10 Mar

My Brother’s Keeper

by Nigel Williams

at the Playground Theatre

This powerful and compelling drama was originally produced at the Greenwich Theatre in the nineteen eighties. It seems as relevant today as it was then. There will always be warring families from biblical times when Cain said ‘Am I my brother’s keeper?’ This story is set in a bleak almost bare room in a NHS hospital. Just two beds and a stack of blue chairs. In one bed is a still form of Mr Pittorini who has had stroke and is near death. Mr Stone is in the other bed.

It is about irreconcilable differences between two brothers even at the bedside of their dying father, as they each compete for his attention. Mr Stone, the man also suffering from a stroke, is an actor. His sons are at different ends of the personality scale. Tony is ceative, like his actor father, he is a writer and is married to Ella, a girl disapproved of by not only his brother but also his mother who will not accept her nor her grandchildren from the marriage.

Tony (Josh Taylor) wants his father to get well so he can go on working – ‘disabled actors are all the rage’ Tony is a colourful character in Gap style clothing. He says He never knew whether his father was Mr Stone being King Lear or King Lear being Mr Stone.

Samuel, the other son played by David Partridge, is the antithesis of his brother, he is a business man who wears his suit and tie as if he was born in them. Of course he dislikes and despises the life of his brother – they have never been friends. Sam’s wife has just left him, so he has other problems on his mind. He has brought in a book on Psychotherapy which contains his version of a cure.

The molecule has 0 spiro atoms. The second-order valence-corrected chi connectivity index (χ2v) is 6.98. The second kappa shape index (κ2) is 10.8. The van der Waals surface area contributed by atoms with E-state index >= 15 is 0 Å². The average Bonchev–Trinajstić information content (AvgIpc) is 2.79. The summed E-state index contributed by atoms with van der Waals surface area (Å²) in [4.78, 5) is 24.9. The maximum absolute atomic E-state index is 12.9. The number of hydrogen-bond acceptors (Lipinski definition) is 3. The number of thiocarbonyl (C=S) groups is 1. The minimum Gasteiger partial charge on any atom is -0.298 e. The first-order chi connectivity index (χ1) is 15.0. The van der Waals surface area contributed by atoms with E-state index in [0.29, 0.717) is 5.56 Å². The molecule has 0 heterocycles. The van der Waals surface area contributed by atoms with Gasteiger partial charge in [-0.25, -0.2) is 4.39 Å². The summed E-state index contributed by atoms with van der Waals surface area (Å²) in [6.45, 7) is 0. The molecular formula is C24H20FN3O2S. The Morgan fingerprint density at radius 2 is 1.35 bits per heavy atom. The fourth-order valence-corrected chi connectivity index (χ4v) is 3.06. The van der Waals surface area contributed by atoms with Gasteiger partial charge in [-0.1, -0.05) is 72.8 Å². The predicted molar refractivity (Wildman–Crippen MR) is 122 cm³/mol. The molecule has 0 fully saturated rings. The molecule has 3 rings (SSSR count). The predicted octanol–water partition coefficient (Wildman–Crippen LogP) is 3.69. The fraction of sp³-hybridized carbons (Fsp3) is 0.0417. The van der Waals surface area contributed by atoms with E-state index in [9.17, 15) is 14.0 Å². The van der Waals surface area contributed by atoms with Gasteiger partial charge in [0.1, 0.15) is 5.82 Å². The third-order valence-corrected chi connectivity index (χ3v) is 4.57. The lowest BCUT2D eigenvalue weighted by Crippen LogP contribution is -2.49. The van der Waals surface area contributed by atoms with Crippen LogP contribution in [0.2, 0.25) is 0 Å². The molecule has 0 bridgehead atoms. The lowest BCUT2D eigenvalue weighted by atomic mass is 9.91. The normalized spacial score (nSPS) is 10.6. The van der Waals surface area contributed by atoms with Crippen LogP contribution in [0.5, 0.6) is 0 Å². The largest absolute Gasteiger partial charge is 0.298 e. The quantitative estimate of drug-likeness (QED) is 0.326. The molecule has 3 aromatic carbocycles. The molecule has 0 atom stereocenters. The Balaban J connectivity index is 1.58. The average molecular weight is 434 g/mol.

William Reay plays the male nurse Terry who acts the fool. His idea of a cure is making his patients laugh, even though they seem to pay him no attention at all. Especially Mr Pittorini played by Rick James who never moves a muscle during the whole ninety minutes of the play.

Mr Stone (Andy de la Tour) lies there not wanting to eat just drifting in and out of sleep ‘I listened for a little while and then things got blurred’ as his children squabble ceaselessly.

Mrs Stone (Kathryn Pogson) talks about the 47 years they have been together, she is trying to get her husband to remember. All he wants is to just die quietly.

There is so much content in this play that it is riveting as they all fight violently in the name of keeping the father alive. They all want him to live but towards the end we become aware of yet another thing. A plea from Mr Stone just to stop trying to feed him, keep him awake, do exercises, just to let him die peacefully and quietly.

His wife and sons are fighting to live in their own way, he wants the right to die in his own way.

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